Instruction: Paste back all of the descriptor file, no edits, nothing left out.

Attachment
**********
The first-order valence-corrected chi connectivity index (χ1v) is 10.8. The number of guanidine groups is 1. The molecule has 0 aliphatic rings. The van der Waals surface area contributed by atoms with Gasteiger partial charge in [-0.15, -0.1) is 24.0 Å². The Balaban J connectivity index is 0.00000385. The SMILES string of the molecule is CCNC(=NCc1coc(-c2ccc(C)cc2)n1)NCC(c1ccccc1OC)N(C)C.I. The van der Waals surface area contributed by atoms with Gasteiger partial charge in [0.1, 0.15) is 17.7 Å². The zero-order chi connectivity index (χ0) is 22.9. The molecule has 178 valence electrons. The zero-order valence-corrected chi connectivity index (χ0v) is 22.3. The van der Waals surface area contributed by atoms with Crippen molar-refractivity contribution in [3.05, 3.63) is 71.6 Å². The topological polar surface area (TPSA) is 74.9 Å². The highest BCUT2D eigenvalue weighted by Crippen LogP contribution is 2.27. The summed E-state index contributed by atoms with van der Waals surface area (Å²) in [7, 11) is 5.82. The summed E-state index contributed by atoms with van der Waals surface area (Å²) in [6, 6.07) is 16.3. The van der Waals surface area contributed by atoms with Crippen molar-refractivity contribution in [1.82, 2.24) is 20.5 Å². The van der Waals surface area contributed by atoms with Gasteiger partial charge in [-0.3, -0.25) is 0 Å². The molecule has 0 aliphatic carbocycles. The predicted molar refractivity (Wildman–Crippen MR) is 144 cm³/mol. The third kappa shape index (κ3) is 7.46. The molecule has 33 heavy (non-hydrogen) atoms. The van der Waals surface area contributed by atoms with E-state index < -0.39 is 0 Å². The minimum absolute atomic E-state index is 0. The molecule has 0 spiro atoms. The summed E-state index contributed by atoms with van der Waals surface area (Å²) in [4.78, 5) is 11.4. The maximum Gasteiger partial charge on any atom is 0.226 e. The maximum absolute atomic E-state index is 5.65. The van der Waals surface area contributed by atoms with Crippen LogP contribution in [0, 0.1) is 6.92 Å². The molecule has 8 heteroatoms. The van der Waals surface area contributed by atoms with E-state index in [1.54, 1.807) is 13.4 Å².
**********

The first-order valence-corrected chi connectivity index (χ1v) is 10.8. The number of guanidine groups is 1. The molecule has 0 aliphatic rings. The van der Waals surface area contributed by atoms with Gasteiger partial charge in [-0.15, -0.1) is 24.0 Å². The Balaban J connectivity index is 0.00000385. The SMILES string of the molecule is CCNC(=NCc1coc(-c2ccc(C)cc2)n1)NCC(c1ccccc1OC)N(C)C.I. The van der Waals surface area contributed by atoms with Gasteiger partial charge in [0.1, 0.15) is 17.7 Å². The zero-order chi connectivity index (χ0) is 22.9. The molecule has 178 valence electrons. The zero-order valence-corrected chi connectivity index (χ0v) is 22.3. The van der Waals surface area contributed by atoms with Crippen molar-refractivity contribution in [3.05, 3.63) is 71.6 Å². The topological polar surface area (TPSA) is 74.9 Å². The highest BCUT2D eigenvalue weighted by Crippen LogP contribution is 2.27. The summed E-state index contributed by atoms with van der Waals surface area (Å²) in [7, 11) is 5.82. The summed E-state index contributed by atoms with van der Waals surface area (Å²) in [6, 6.07) is 16.3. The van der Waals surface area contributed by atoms with Crippen molar-refractivity contribution in [1.82, 2.24) is 20.5 Å². The van der Waals surface area contributed by atoms with Gasteiger partial charge in [-0.3, -0.25) is 0 Å². The molecule has 0 aliphatic carbocycles. The predicted molar refractivity (Wildman–Crippen MR) is 144 cm³/mol. The third kappa shape index (κ3) is 7.46. The molecule has 33 heavy (non-hydrogen) atoms. The van der Waals surface area contributed by atoms with E-state index < -0.39 is 0 Å². The minimum absolute atomic E-state index is 0. The molecule has 0 spiro atoms. The summed E-state index contributed by atoms with van der Waals surface area (Å²) in [4.78, 5) is 11.4. The maximum Gasteiger partial charge on any atom is 0.226 e. The maximum absolute atomic E-state index is 5.65. The van der Waals surface area contributed by atoms with Crippen LogP contribution in [0, 0.1) is 6.92 Å². The molecule has 8 heteroatoms. The van der Waals surface area contributed by atoms with E-state index in [1.54, 1.807) is 13.4 Å².